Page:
By THE ASSOCIATED PRESS SAN ANTONIO
Jan 16, 2017
U.S. Air Force investigators have determined that post-traumatic stress disorder and the unraveling of a distinguished military career led an airman to fatally shoot his commander last year at a San Antonio base before killing himself, according to Air Force documents.
The April shooting at Joint Base San Antonio-Lackland prompted a lockdown and officials to abruptly end a nearby military training parade with thousands of spectators.
Investigators determined Tech. Sgt. Steven Bellino confronted Lt. Col. William Schroeder before the two struggled and Schroeder was shot multiple times. Both men were veterans of U.S. Special Operations Command.
Air Force documents given to the San Antonio Express-News ( http://bit.ly/2jC5obt ) by Bellino's family show he participated in an elite pararescue program with Schroeder but did not complete it.
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A Long Career in Military’s Elite Spirals Into a Killing and a Suicide
The New York Times
By DAVE PHILIPPS
APRIL 15, 2016
Military and law enforcement personnel after a shooting last week at Joint Base San Antonio in which, the authorities say, a sergeant fatally shot his commander, then killed himself. Credit Darren Abate/Reuters
Investigators believe Bellino, 41, resented the outcome following a remarkable military career that included repeated tours in Afghanistan and Iraq and time as an Army Ranger and Green Beret. He also had served as an FBI agent and was a CIA contractor before enlisting in the Air Force and attempting to join the elite unit.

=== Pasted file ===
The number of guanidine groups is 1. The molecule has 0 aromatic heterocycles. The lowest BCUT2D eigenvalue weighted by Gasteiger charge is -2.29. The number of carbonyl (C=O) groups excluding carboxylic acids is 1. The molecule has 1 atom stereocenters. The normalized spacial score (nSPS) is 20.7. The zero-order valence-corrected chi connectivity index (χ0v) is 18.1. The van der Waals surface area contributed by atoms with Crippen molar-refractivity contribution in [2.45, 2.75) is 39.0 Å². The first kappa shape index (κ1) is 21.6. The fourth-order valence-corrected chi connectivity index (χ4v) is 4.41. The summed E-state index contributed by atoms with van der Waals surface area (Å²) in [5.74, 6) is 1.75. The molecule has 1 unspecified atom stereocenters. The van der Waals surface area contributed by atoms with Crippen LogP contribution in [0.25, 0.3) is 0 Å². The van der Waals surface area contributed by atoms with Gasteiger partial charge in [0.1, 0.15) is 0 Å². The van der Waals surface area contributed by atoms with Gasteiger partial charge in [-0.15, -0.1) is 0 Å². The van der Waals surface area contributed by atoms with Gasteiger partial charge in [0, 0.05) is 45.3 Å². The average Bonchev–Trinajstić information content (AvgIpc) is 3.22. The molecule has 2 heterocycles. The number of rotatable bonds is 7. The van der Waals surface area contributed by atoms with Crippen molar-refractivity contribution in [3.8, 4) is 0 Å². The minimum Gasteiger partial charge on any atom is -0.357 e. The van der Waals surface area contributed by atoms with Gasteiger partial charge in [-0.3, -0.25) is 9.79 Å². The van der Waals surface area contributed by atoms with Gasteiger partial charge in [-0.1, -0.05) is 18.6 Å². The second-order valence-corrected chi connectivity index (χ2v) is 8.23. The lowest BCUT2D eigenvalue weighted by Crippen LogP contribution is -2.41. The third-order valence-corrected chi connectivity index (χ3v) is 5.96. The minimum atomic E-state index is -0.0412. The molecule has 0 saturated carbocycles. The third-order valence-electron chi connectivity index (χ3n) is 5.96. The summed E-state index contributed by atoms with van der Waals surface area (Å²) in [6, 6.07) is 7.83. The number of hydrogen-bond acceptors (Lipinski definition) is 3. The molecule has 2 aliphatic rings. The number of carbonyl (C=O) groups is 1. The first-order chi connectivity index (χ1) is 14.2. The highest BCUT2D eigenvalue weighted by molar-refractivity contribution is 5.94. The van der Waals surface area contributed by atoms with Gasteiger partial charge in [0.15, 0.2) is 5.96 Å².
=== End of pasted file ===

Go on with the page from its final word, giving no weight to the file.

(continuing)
After two decades in the Army Special Forces, several deployments overseas and a stint in the F.B.I., Steven Bellino switched to the Air Force to become an elite pararescue lifesaver trained to jump from planes and save aircrews behind enemy lines. The motto of the rescuers is, “That others may live.”
But last week, just a few months into training, Sergeant Bellino, facing court-martial for being absent without leave, walked into his squadron’s headquarters at Joint Base San Antonio, in Texas, with two pistols and gunned down his commander, Lt. Col. William Schroeder, according to a Department of Defense spokeswoman, who said the sergeant then killed himself.
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